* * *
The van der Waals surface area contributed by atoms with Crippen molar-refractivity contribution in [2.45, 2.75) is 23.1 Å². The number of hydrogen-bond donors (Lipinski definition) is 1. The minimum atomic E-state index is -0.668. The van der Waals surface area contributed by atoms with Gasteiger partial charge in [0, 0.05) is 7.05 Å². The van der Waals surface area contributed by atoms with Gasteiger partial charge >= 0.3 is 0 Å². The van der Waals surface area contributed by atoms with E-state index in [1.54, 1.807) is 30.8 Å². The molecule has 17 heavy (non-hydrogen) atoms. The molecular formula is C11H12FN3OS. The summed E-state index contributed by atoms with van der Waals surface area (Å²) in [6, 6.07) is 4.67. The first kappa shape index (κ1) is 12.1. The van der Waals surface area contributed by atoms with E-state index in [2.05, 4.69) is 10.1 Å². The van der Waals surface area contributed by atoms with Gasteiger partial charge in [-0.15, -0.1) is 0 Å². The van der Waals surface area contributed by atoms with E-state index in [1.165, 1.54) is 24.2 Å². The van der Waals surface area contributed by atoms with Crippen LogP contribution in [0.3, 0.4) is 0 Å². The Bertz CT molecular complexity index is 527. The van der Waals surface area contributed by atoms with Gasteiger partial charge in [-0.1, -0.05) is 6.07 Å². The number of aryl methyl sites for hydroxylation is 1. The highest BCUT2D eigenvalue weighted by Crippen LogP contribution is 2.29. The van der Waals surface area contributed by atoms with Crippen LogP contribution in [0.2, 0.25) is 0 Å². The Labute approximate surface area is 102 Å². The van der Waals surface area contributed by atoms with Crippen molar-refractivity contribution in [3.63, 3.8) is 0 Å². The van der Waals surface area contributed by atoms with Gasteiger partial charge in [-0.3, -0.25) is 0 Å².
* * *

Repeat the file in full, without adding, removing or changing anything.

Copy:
The van der Waals surface area contributed by atoms with Crippen molar-refractivity contribution in [2.45, 2.75) is 23.1 Å². The number of hydrogen-bond donors (Lipinski definition) is 1. The minimum atomic E-state index is -0.668. The van der Waals surface area contributed by atoms with Gasteiger partial charge in [0, 0.05) is 7.05 Å². The van der Waals surface area contributed by atoms with Gasteiger partial charge >= 0.3 is 0 Å². The van der Waals surface area contributed by atoms with E-state index in [1.54, 1.807) is 30.8 Å². The molecule has 17 heavy (non-hydrogen) atoms. The molecular formula is C11H12FN3OS. The summed E-state index contributed by atoms with van der Waals surface area (Å²) in [6, 6.07) is 4.67. The first kappa shape index (κ1) is 12.1. The van der Waals surface area contributed by atoms with E-state index in [2.05, 4.69) is 10.1 Å². The van der Waals surface area contributed by atoms with Gasteiger partial charge in [-0.15, -0.1) is 0 Å². The van der Waals surface area contributed by atoms with E-state index in [1.165, 1.54) is 24.2 Å². The van der Waals surface area contributed by atoms with Crippen LogP contribution in [0.3, 0.4) is 0 Å². The Bertz CT molecular complexity index is 527. The van der Waals surface area contributed by atoms with Gasteiger partial charge in [-0.1, -0.05) is 6.07 Å². The number of aryl methyl sites for hydroxylation is 1. The highest BCUT2D eigenvalue weighted by Crippen LogP contribution is 2.29. The van der Waals surface area contributed by atoms with Crippen LogP contribution in [0.2, 0.25) is 0 Å². The Labute approximate surface area is 102 Å². The van der Waals surface area contributed by atoms with Crippen molar-refractivity contribution in [3.63, 3.8) is 0 Å². The van der Waals surface area contributed by atoms with Gasteiger partial charge in [-0.3, -0.25) is 0 Å².